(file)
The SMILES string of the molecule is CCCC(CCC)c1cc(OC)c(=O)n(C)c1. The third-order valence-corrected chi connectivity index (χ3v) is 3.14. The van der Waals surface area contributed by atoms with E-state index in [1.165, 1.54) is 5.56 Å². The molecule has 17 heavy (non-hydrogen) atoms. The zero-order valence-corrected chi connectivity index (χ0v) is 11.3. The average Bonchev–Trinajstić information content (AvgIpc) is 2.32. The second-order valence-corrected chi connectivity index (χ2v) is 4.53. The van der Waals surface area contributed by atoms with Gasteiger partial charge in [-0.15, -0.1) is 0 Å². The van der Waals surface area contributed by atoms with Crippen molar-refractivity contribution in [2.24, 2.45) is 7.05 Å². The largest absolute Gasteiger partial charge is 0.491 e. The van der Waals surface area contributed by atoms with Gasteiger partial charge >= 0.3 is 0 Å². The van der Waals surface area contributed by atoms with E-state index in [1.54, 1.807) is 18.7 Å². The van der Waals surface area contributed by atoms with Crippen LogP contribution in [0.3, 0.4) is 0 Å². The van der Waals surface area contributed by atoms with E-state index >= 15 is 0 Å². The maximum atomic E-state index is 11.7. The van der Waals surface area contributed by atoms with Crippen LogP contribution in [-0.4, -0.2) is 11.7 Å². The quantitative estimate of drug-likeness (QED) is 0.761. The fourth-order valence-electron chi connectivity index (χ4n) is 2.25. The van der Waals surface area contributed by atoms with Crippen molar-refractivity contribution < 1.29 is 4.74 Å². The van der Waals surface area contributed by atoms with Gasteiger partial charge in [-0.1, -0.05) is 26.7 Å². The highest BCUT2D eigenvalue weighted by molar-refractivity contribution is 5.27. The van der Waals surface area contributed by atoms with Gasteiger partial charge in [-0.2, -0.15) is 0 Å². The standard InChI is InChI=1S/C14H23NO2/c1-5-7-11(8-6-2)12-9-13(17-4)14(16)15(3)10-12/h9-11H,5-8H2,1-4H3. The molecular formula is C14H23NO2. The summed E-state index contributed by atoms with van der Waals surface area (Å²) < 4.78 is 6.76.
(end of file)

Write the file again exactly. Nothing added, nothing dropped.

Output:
The SMILES string of the molecule is CCCC(CCC)c1cc(OC)c(=O)n(C)c1. The third-order valence-corrected chi connectivity index (χ3v) is 3.14. The van der Waals surface area contributed by atoms with E-state index in [1.165, 1.54) is 5.56 Å². The molecule has 17 heavy (non-hydrogen) atoms. The zero-order valence-corrected chi connectivity index (χ0v) is 11.3. The average Bonchev–Trinajstić information content (AvgIpc) is 2.32. The second-order valence-corrected chi connectivity index (χ2v) is 4.53. The van der Waals surface area contributed by atoms with Gasteiger partial charge in [-0.15, -0.1) is 0 Å². The van der Waals surface area contributed by atoms with Crippen molar-refractivity contribution in [2.24, 2.45) is 7.05 Å². The largest absolute Gasteiger partial charge is 0.491 e. The van der Waals surface area contributed by atoms with Gasteiger partial charge >= 0.3 is 0 Å². The van der Waals surface area contributed by atoms with E-state index in [1.54, 1.807) is 18.7 Å². The van der Waals surface area contributed by atoms with Crippen LogP contribution in [0.3, 0.4) is 0 Å². The van der Waals surface area contributed by atoms with E-state index >= 15 is 0 Å². The maximum atomic E-state index is 11.7. The van der Waals surface area contributed by atoms with Crippen LogP contribution in [-0.4, -0.2) is 11.7 Å². The quantitative estimate of drug-likeness (QED) is 0.761. The fourth-order valence-electron chi connectivity index (χ4n) is 2.25. The van der Waals surface area contributed by atoms with Crippen molar-refractivity contribution < 1.29 is 4.74 Å². The van der Waals surface area contributed by atoms with Gasteiger partial charge in [-0.1, -0.05) is 26.7 Å². The highest BCUT2D eigenvalue weighted by molar-refractivity contribution is 5.27. The van der Waals surface area contributed by atoms with Gasteiger partial charge in [-0.2, -0.15) is 0 Å². The standard InChI is InChI=1S/C14H23NO2/c1-5-7-11(8-6-2)12-9-13(17-4)14(16)15(3)10-12/h9-11H,5-8H2,1-4H3. The molecular formula is C14H23NO2. The summed E-state index contributed by atoms with van der Waals surface area (Å²) < 4.78 is 6.76.